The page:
Digital transformation has powerful implications for companies and industries, with management being the major differentiator among companies. Also, the drive to net zero presents an alpha opportunity for investors – investment spend will likely be in areas such as electrification, strengthening the grid, and renewable energy.
This is a Q&A with Rob Hinchliffe, a portfolio manager and the head of global sector cluster research at PineBridge Investments. It was originally published by PineBridge on 1 Nov 2022.
How to think about technology in portfolios
Q: Technology is clearly one of the megatrends reshaping global markets. How do you think about tech within your portfolio?
A: Tech is an interesting one because it’s reshaping almost every industry.
The GICS (Global Industry Classification Standard) sectors are imprecise and heterogenous — even some of the internet platforms sit in the consumer discretionary or communications sectors. This can lead to a false precision of measuring real exposures, and that’s what has been uncovered in many cases in the dramatic market rotation that we’ve seen since the start of 2022.
We don’t normally think of the strategy in terms of sector weights because there’s often a false precision to that idea. Companies that fall ostensibly within a given sector can in fact be very different. So, talking about technology, per se, isn’t a good indicator for us.
Technology, the digital transition, better use of data, productivity improvements, and machine vision — all have a very significant role within the PineBridge Global Focus strategy, but companies are benefitting from these changes across all sectors. We are invested in companies that are developing differentiating technology and benefitting from the use of that technology across the whole of our portfolio.
Global Focus Equity is not a tech strategy. It’s not a growth or a cyclical strategy. It’s a style-neutral, all-cap strategy. A lot of strategies that call themselves “core” have shown over recent months that they are really growth strategies, and their performance has really been impacted by that.
The level of precision we have in terms of portfolio construction enables us to carefully manage risk exposure. It’s about understanding our exposure to semiconductors or popular technology stocks relative to the benchmark. Are we overweight or underweight these big weightings in the benchmark that tend to trade together? That’s how we’ve been able to generate alpha consistently at a similar level of total risk as the benchmark.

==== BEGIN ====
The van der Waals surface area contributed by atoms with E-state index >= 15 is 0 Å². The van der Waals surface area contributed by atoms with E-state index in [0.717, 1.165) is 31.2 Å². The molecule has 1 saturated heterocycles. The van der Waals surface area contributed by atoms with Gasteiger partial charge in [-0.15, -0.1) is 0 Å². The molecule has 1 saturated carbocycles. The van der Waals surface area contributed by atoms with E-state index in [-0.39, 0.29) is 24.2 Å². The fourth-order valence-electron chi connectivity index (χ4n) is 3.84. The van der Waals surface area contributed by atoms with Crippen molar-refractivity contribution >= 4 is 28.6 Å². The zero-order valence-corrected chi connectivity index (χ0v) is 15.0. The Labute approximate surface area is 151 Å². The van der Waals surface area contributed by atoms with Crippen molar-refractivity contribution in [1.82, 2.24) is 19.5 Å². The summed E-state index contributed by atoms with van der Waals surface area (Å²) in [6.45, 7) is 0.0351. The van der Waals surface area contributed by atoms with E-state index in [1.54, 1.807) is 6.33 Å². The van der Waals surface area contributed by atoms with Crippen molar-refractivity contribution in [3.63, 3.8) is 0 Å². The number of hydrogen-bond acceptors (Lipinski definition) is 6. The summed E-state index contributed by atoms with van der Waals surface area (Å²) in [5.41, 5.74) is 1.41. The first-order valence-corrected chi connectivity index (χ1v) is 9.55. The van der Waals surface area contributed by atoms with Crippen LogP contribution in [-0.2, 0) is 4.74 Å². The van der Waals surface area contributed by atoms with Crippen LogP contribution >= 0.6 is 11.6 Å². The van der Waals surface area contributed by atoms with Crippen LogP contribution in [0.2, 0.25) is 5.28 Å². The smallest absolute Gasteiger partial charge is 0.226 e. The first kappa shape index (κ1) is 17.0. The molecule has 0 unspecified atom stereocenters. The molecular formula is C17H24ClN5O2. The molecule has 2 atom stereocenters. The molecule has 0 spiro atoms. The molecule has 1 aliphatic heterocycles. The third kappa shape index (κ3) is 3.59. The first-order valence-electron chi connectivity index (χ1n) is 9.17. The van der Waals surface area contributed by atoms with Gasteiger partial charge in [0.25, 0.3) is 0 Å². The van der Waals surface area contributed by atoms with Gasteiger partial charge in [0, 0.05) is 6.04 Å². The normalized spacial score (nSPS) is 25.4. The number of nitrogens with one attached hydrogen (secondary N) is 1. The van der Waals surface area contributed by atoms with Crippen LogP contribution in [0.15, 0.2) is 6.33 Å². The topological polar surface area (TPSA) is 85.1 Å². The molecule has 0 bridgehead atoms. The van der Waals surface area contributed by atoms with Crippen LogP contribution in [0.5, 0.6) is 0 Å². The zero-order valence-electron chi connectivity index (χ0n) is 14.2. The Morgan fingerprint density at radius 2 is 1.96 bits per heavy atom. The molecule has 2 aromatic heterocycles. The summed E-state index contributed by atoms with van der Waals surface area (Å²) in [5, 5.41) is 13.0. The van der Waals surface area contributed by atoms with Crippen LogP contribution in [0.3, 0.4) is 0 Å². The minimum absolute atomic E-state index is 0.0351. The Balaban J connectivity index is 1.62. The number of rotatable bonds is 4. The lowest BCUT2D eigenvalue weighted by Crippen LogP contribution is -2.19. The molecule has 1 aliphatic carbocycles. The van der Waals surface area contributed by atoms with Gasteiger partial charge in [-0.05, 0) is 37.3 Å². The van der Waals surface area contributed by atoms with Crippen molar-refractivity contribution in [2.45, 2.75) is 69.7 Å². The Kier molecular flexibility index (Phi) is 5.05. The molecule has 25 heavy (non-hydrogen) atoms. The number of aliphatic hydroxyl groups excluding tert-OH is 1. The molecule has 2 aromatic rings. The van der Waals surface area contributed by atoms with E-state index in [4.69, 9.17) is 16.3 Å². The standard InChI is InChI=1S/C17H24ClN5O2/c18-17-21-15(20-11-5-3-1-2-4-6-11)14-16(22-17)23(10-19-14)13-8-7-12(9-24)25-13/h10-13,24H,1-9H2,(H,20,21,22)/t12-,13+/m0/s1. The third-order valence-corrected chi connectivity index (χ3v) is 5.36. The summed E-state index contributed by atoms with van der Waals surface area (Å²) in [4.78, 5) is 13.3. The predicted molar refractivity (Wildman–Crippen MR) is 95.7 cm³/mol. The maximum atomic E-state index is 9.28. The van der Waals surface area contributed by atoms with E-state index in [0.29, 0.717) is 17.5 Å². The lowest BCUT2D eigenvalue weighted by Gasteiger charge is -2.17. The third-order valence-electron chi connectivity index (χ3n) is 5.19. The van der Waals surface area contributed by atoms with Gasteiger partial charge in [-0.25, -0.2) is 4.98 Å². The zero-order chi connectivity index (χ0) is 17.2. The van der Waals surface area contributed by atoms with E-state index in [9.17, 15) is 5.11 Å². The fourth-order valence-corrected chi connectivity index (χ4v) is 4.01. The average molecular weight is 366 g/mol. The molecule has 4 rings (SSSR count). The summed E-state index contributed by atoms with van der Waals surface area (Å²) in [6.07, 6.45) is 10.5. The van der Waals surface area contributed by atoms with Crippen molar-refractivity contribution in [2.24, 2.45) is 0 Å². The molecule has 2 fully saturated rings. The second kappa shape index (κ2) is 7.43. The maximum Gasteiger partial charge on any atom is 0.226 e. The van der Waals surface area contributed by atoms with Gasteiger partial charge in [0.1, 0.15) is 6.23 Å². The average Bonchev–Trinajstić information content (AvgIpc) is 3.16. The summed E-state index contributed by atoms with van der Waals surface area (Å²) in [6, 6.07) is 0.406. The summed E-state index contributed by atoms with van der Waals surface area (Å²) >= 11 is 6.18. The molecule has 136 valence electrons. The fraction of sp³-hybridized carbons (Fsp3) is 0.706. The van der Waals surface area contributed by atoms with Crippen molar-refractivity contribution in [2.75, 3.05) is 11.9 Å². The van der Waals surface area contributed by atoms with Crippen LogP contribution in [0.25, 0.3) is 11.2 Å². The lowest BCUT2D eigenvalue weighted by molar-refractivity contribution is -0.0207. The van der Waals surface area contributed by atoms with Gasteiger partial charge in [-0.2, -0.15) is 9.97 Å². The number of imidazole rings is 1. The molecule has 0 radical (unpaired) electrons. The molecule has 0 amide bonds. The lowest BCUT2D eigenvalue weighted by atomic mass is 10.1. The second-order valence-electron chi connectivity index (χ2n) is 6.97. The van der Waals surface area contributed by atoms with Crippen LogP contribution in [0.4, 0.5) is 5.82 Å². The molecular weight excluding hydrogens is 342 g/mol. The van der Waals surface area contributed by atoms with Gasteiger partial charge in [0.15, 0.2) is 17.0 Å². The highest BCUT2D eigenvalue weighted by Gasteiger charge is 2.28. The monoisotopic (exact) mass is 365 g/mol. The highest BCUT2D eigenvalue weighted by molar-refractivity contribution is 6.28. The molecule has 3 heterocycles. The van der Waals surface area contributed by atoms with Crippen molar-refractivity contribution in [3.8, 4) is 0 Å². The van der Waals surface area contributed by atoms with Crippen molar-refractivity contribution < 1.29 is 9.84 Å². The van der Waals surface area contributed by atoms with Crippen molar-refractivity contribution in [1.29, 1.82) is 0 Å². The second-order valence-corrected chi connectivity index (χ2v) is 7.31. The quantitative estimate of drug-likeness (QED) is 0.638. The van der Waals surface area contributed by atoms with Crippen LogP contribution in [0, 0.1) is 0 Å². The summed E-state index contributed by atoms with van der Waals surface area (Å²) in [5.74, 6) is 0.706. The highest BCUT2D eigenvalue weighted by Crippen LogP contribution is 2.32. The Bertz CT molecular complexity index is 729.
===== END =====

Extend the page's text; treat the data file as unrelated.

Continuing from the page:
And that’s how during the last couple of years, amid the craziness of the pandemic and all the different market cycles that were jammed into 24 months, we haven’t been whipsawed by the market because our portfolio looks similar to the benchmark.
Digital transformation: management as the differentiator
Q: How is digital transformation affecting the companies in your portfolio?
A: I think there are such powerful implications for companies and industries, and it’s all about improving productivity. It is leading to more efficient factories, more responsive supply chains, and better return on assets.
We invest in companies that are the suppliers of these digital tools, and in companies that are benefitting from the use of these tools.
The main takeaway is that these are not limited to a particular sector or geography, and they can be across all of our Life Cycle Research (LCR) categories too.
Companies are using data better than ever to target their customers or selling digital advertising to companies in ways that they never thought possible, and thus opening up new revenue and profit streams.
Management is the big differentiator. The tools and abilities are there, but not all companies are the same in terms of being able to apply those digital tools or process changes in the same way. So, for those on the right side of the process, it’s one of the ways in which companies are protecting their gross margins for the long term, and it’s one of the ways in which companies actually build sustainable competitive advantages — by becoming more and more efficient through the digital transformation.